16. 16. Firm Structure Audit efficiency Measures the efficiency of the audit process, where ‘1’ equals that the firm is using an external auditor, and ‘0’ otherwise. 0.220 0.415 Computerized accounting system A dummy variable ‘1’ if the firm’s accounting system is computerized and ‘0’ otherwise. This variable is expected to have a positive influence on the likelihood of adopting ITAS. 0.333 0.476 External tax consultant A dummy variable ‘1’ if the firm engages the services of an external tax consultant for tax related matters. This is expected to have a positive influence on the probability of adopting ITAS. 0.270 0.444 Small business participated in ITAS training A dummy variable ‘1’ if the firm participated in a training organized by FIRS on how to use ITAS, and ‘0’ otherwise. This variable is expected to have a positive relationship with the likelihood of adopting ITAS. 0.154 0.361 Internet use A dummy variable ‘1’ if the firm uses internet in its operations, and ‘0’ otherwise. 0.706 0.456 Legal consequence of tax non- compliance A dummy variable ‘1’ if the firm reports that they are aware of the consequences of tax non-compliance, and ‘0’ otherwise. 0.643 0.480 Size of business This is measured as the total number of employees that the firm has. It is expected that larger firms will most likely adopt the ITAS platform for tax remuneration than smaller firms. 20.867 32.024 Age of company Measured as the total age of the firm since its incorporation. 12.960 12.732 Firm performance This is measured as the logarithm value of profit of the firm in the last 12 months before the survey. 15.205 1.645 Firm innovativeness This variable range from 0 to 6. Values were computed as a sum of the responses to the participation of firms in the following activities – introduced a new or significantly improved product or service; introduced a new of significantly improved process; introduced new technology to firms’ operation; trained worker on new methods and processes; organized seminar or trained workers on improving organization processes; introduced new technology to firms’ marketing or customer relations. 3.099 2.067 16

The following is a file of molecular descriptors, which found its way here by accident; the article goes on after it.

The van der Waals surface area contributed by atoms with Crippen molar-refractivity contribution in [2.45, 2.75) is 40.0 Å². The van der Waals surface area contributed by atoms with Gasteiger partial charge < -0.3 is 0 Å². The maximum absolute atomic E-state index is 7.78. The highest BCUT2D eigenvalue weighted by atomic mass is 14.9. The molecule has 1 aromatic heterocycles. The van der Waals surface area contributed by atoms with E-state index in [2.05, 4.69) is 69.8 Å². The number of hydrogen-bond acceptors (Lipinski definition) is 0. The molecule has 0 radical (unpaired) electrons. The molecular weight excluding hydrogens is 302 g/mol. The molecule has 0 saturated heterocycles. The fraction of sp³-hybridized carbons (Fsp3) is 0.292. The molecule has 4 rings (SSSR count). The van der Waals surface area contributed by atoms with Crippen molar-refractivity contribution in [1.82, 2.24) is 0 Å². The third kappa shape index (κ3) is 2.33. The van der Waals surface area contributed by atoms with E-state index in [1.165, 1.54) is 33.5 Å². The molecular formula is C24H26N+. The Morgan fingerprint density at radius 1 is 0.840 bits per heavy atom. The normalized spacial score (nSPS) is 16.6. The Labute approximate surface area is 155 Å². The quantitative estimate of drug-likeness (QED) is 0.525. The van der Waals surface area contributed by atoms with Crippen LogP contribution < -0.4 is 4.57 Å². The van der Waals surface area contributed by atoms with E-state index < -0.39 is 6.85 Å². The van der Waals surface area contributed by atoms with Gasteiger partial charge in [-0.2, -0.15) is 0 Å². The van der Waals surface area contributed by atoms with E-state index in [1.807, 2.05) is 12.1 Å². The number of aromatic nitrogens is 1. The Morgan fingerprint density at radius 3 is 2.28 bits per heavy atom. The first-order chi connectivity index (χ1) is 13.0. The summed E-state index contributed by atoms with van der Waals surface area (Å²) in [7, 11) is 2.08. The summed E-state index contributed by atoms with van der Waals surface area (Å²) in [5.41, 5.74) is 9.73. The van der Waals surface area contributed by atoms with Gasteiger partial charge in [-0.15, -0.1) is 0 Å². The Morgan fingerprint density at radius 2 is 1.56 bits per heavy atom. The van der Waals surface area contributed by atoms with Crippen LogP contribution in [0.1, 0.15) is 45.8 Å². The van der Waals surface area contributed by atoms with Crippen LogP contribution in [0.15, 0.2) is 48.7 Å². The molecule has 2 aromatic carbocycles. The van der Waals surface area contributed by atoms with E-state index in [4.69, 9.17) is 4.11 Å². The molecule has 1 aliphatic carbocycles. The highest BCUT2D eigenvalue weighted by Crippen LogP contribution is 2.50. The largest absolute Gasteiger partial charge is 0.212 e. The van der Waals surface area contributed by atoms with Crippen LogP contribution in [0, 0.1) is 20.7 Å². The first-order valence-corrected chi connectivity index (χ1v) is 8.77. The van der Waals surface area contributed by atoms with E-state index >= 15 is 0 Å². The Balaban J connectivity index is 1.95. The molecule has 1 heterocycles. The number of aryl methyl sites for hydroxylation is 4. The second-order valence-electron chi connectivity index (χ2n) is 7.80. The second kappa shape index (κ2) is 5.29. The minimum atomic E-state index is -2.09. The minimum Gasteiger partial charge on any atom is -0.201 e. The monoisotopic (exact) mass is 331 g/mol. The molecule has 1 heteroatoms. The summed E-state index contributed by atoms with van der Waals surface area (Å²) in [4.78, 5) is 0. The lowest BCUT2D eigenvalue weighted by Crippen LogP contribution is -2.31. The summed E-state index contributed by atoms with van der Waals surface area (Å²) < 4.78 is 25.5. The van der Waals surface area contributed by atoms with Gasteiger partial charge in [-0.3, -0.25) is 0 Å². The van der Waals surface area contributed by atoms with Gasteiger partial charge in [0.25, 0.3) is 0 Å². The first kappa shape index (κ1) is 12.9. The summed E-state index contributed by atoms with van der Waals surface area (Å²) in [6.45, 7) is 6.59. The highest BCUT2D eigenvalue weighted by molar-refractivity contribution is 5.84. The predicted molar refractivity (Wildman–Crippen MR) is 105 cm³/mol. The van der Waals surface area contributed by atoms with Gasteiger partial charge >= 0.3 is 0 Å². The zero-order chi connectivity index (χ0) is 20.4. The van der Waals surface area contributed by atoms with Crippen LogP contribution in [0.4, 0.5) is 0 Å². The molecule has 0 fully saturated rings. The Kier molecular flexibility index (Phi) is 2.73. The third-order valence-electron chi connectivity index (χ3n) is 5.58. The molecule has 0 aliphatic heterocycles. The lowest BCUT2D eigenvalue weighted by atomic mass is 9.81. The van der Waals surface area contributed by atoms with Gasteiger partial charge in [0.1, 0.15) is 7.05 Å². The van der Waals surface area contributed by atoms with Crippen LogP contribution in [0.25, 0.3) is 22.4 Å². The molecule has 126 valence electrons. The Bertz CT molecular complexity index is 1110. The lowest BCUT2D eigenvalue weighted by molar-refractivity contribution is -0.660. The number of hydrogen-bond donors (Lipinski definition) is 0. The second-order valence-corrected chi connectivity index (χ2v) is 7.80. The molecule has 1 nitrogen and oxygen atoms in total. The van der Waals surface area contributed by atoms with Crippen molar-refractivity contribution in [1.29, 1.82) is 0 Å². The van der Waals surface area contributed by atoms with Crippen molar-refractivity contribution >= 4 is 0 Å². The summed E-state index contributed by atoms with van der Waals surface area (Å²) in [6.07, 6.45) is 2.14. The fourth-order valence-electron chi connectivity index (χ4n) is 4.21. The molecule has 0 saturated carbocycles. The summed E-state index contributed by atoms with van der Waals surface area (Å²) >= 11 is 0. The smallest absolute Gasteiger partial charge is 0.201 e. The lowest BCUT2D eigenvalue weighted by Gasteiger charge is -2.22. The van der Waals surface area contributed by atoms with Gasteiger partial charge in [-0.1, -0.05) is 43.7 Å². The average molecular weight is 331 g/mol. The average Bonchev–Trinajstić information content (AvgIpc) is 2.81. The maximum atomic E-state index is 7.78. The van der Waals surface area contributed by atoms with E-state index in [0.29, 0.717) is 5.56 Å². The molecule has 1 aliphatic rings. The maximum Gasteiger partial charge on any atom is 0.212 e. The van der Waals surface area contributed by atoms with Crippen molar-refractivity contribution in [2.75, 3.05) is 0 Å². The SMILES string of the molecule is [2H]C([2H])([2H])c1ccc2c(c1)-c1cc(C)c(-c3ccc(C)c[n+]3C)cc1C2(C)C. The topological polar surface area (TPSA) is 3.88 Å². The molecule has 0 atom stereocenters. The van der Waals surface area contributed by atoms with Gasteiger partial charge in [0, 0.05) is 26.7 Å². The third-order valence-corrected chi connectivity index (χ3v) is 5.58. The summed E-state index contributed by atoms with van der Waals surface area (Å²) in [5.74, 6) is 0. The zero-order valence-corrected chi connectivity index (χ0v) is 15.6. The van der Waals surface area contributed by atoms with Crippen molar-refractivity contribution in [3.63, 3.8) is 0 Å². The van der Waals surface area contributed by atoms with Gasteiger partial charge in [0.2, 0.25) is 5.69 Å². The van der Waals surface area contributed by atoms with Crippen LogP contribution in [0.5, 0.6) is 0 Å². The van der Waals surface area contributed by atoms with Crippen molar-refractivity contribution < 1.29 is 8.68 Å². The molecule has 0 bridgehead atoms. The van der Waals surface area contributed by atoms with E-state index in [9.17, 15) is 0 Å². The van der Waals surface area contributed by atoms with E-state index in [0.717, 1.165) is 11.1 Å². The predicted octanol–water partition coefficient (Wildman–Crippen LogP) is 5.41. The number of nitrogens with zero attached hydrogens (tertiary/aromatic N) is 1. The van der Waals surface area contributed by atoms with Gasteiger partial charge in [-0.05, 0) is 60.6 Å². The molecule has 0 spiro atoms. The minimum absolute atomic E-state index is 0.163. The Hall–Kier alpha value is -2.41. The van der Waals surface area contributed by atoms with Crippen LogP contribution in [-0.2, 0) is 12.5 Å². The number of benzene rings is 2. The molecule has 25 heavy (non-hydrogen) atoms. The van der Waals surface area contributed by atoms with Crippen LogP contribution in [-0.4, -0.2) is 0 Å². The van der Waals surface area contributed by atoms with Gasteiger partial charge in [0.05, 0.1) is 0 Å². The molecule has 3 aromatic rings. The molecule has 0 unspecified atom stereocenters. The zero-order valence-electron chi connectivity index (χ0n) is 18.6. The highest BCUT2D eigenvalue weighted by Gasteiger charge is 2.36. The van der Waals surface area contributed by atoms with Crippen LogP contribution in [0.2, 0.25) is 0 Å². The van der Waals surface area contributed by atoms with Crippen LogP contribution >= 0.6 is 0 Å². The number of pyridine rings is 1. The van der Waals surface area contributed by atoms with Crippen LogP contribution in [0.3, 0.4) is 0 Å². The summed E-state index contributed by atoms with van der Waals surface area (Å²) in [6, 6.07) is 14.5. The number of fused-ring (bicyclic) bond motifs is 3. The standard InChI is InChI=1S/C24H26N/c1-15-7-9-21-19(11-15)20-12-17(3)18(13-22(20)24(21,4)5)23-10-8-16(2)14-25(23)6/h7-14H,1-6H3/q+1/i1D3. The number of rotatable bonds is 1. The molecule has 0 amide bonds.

17. 17. External environment Tax burden score Burden score of the tax administration is defined as the cumulative weighted score of the responses of firms across eight different indicators including tax regulations, tax payment system, tax officials, tax information, filling tax complaints, courts to settle tax dispute, accessibility of tax offices, and online tax payment system. The different indicators are given similar weight (1/8) considering that each of the indicators are an important perception that can define the response of taxpayers to initiatives by tax administrators. 0.433 0.257 Tax environment Firms perception about general taxation, which is computed as an index that range from 0 to 1 with higher values implying that firms have a negative perception about taxation. The index comprise questions related to firms do not pay taxes regularly, firms misreport their income and expense, firms over report their allowances, firms pay bribes to tax officers, firms declare losses to avoid paying taxes, and tax officials demand for bribe. The responses to these questions are then weighted (1/6), and the sum of all the responses were the values for this variable. Firms with negative perception are expected to less likely adopt ITAS. 0.619 0.285 FIRS personally encourages A dummy variable ‘1’ if the firm ever received any letter or information from FIRS encouraging them to use ITAS of pay their tax using ITAS. 0.455 0.499 FIRS advert A dummy variable ‘1’ if the only information about ITAS was through a public advertisement by the FIRS office. 0.308 0.462 Trust tax administration A dummy variable ‘1’ if the firm reports that they trust the tax administration system in their location/area. 2.275 0.996 Outcome variables Used ITAS for tax computation A dummy variable ‘1’ if the firm used the ITAS system to compute and file its tax in the last filling season, and ‘0’ otherwise. 0.140 0.349 Perception about ITAS Ranges from 0 to 6 with higher values implying that firm perceive ITAS better than the manual tax filling system. The variable is computed from the addition of the following responses to the questions on – preferring the ITAS compared to the manual tax system; making less mistakes when filing taxes while using ITAS; ITAS platform being less complex and difficult to follow; trusting the tax computation from ITAS; better tax values when computing with ITAS compared to manual process; needing more time to understand the ITAS tax computation. The initial response to these questions are ‘1’ if yes, and ‘0’ if no. 0.727 1.445 17